I hope this law will act as a wake-up call for other countries and encourage them to follow the example set by France.

The French government should help these stores with distribution so that it is effective, given the large quantities ­involved. If need be, it should hire more workers to help with the distribution.

We all need to be aware of this problem of food waste, and in restaurants, only order food that we can eat.

Julianna Ma Ka-lam, Kowloon Tong

Register so you can vote for British EU exit

The referendum on whether the UK stays in the European Union will be held on June 23.

This is a crucially important decision for the UK.

If the vote is to stay in the EU, the UK as a country will eventually disappear due to the EU’s push towards ever closer union.

Equal entry to the UK for Hong Kong holders of a BNO passport will probably also ­disappear as the UK will no ­longer exist and the EU does not recognise BNO passport holders as Commonwealth citizens.

The out campaign therefore needs all the help it can get, as the EU will be spending a lot of money to support staying in.

Many expats living in Hong Kong, the mainland, Commonwealth countries and other countries around the world for less than 15 years can register to vote in the referendum. This ­includes Hong Kong holders of BNO passports.

See the website “About My Vote”. If you are eligible as an ­overseas ­voter, please ­register and vote to leave the EU.

Also, all Commonwealth ­citizens living in the UK are ­entitled to vote in the referendum.

They should encourage ­family and friends to vote to leave the EU.

Jerry Wraith, member, UK Independence Party, Carshalton, Surrey, England

Young citizens and society in unhealthy state

Thanks to the success of government hospitals and having the right kind of lifestyle, many older Hongkongers enjoy longevity. This has led to the problem of an ageing population.

Ageing should not be a problem if you can stay healthy.

However, by contrast, a lot of young Hongkongers suffer from various conditions such as depression, high blood pressure and diabetes, because of bad habits such as smoking, ­drinking and a generally ­unhealthy lifestyle.

Seniors often maintain their good health because they have an optimistic outlook and are content with the status quo.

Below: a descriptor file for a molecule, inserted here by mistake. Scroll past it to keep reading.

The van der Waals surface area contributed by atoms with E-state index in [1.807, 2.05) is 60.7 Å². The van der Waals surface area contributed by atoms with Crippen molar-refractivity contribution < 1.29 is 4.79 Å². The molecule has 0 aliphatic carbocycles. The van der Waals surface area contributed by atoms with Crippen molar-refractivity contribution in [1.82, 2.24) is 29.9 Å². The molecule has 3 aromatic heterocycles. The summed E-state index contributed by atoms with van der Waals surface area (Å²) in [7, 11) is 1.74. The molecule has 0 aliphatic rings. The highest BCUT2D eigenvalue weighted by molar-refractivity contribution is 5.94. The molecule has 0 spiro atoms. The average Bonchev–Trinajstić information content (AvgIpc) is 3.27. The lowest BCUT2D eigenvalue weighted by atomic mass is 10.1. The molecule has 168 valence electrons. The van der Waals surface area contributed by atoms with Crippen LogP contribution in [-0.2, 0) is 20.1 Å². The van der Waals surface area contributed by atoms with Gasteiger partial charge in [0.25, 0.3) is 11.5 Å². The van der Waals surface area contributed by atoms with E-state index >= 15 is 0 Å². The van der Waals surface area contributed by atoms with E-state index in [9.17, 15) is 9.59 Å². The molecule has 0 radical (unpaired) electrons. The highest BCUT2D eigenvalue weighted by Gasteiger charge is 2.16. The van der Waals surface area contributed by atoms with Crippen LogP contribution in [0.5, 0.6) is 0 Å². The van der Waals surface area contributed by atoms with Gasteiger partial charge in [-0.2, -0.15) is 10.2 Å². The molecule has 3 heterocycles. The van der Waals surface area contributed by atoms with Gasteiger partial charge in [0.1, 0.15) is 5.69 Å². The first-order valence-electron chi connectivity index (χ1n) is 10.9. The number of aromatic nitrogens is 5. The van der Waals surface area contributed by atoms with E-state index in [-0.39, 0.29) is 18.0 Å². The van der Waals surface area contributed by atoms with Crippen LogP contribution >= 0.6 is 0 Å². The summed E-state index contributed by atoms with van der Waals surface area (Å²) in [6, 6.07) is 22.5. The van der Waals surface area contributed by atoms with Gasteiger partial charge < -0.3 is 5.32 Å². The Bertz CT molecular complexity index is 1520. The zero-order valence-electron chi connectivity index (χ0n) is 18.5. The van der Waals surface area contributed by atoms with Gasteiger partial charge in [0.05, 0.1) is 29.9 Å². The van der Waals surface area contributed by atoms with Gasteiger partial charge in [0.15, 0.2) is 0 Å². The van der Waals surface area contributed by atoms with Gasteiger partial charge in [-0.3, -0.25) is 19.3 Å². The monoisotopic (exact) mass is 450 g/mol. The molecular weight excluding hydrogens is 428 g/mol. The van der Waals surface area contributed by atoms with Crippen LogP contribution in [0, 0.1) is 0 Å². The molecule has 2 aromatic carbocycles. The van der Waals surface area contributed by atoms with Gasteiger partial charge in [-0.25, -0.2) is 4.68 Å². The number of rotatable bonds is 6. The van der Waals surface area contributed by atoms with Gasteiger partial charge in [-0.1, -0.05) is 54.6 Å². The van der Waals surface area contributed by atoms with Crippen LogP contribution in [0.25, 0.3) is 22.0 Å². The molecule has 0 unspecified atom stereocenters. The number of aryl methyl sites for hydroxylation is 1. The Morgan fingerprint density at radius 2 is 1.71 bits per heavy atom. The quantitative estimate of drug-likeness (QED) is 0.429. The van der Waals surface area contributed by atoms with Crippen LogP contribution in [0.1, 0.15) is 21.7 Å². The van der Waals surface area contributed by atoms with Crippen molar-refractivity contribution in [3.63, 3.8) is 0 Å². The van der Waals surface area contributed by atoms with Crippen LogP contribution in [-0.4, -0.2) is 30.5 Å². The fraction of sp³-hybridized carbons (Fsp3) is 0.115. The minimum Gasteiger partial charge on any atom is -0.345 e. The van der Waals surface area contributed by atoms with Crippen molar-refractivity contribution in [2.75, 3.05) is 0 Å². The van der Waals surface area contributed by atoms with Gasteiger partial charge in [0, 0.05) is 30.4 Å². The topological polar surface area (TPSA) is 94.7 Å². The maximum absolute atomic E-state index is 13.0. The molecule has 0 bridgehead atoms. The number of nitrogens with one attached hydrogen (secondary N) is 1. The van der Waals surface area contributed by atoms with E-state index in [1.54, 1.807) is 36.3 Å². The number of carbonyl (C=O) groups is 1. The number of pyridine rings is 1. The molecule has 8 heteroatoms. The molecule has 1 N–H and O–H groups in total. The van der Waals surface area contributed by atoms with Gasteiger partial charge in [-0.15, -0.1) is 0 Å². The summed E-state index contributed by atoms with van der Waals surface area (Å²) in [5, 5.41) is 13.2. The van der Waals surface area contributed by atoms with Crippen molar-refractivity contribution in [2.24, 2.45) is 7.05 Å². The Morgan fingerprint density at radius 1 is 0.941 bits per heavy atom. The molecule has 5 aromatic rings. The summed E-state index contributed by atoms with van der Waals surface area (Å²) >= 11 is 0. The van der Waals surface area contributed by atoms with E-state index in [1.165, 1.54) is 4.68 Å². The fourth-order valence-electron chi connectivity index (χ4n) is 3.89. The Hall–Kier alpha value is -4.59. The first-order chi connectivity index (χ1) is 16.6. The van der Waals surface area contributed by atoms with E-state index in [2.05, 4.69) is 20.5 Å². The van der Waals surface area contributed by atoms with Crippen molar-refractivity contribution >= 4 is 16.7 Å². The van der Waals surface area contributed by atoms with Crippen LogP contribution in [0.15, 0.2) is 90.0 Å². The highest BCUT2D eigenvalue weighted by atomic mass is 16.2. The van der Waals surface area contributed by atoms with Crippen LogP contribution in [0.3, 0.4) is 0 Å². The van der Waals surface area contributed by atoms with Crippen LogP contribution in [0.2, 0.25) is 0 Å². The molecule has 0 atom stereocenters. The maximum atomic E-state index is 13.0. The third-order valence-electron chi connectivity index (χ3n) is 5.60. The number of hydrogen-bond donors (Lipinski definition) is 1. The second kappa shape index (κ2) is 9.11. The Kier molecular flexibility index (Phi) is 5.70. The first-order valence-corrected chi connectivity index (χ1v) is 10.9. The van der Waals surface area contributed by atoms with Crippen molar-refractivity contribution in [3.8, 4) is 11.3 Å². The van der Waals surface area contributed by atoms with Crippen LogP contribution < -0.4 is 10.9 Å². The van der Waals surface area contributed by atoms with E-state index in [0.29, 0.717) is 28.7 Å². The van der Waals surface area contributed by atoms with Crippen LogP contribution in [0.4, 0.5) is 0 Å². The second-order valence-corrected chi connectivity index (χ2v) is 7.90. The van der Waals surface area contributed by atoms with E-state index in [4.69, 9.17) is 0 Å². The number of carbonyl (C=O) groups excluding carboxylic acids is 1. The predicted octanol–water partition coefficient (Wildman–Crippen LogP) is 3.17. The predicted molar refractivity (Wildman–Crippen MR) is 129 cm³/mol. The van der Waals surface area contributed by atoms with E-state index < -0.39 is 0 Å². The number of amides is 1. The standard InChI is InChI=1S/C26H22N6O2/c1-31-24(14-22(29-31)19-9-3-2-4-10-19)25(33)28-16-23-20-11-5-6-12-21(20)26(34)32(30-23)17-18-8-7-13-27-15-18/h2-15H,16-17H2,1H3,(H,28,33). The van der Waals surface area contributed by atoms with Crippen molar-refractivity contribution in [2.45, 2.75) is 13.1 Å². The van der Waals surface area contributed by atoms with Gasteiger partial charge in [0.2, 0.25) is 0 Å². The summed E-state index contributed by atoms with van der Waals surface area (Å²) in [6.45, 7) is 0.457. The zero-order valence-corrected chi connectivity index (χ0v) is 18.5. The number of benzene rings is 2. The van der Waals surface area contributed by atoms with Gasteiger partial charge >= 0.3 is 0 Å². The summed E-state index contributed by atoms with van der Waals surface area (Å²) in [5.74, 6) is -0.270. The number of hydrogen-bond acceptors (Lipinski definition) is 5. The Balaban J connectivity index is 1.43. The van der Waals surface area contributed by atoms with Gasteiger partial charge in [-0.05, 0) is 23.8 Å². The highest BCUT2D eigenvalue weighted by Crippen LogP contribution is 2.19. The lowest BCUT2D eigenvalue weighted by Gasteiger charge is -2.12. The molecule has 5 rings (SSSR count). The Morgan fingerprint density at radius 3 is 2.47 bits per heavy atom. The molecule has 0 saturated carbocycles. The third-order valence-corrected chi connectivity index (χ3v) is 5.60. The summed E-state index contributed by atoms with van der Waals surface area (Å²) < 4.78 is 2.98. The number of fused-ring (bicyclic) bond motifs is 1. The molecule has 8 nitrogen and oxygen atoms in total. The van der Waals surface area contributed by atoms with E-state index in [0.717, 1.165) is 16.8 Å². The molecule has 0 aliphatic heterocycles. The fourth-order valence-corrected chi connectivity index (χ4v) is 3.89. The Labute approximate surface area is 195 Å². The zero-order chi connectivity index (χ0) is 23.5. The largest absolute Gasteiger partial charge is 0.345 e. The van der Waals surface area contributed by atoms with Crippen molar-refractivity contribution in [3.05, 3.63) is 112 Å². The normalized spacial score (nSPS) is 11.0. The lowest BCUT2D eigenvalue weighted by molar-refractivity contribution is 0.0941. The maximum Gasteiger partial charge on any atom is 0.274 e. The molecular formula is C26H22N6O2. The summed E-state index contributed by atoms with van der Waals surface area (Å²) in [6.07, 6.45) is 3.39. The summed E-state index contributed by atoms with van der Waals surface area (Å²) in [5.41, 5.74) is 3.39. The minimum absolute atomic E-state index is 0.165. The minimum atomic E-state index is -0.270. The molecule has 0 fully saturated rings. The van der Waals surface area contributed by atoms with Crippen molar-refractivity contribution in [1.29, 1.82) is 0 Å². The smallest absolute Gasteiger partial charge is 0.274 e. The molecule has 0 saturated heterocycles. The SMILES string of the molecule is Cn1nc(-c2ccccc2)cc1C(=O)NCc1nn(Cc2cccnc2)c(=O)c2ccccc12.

Those people behind the rowdy political activities we have seen in the city are causing social unrest. We need a good leader to help our society and our younger citizens return to a state of good health.

Peter Wei, Kwun Tong

Phone zombies are real hazard on escalators

I sympathise with Jason Luk (“MTR staff should issue ­warning”, February 23) that people need to pay more attention when using the MTR, ­including the concourse, the ­escalators and the platforms.

A growing legion of phone zombies are ­oblivious to their surroundings and block the way of the “living” travellers.

They are a danger to themselves and, more pertinently, to others. But I also agree with Frank Lee (“Clear left-side ­channel works on escalators”, February 13) that the established convention for escalator use in Hong Kong, not only on the MTR, is to stand on the right file and walk on the left.

One has a choice, and no one is being forced to walk against their will.

The MTR’s “stand firm” announcement is creating a ­muddled situation as it only takes one person to block the walking file, to the frustration of other active users.

The MTR is inadvertently creating a less safe travelling environment. Our standard ­etiquette is to stand on the right, but now people stand ­anywhere, sometimes in the middle and sometimes in a ­cluster of friends.

The phone zombies are ­invading both left and right files, and I have witnessed many of them tripping into each other as they abruptly exit the escalator.

The management of the MTR contradicts an important tenet in life, “If it ain’t broke, don’t fix it “.

Roger Emmerton, Wan Chai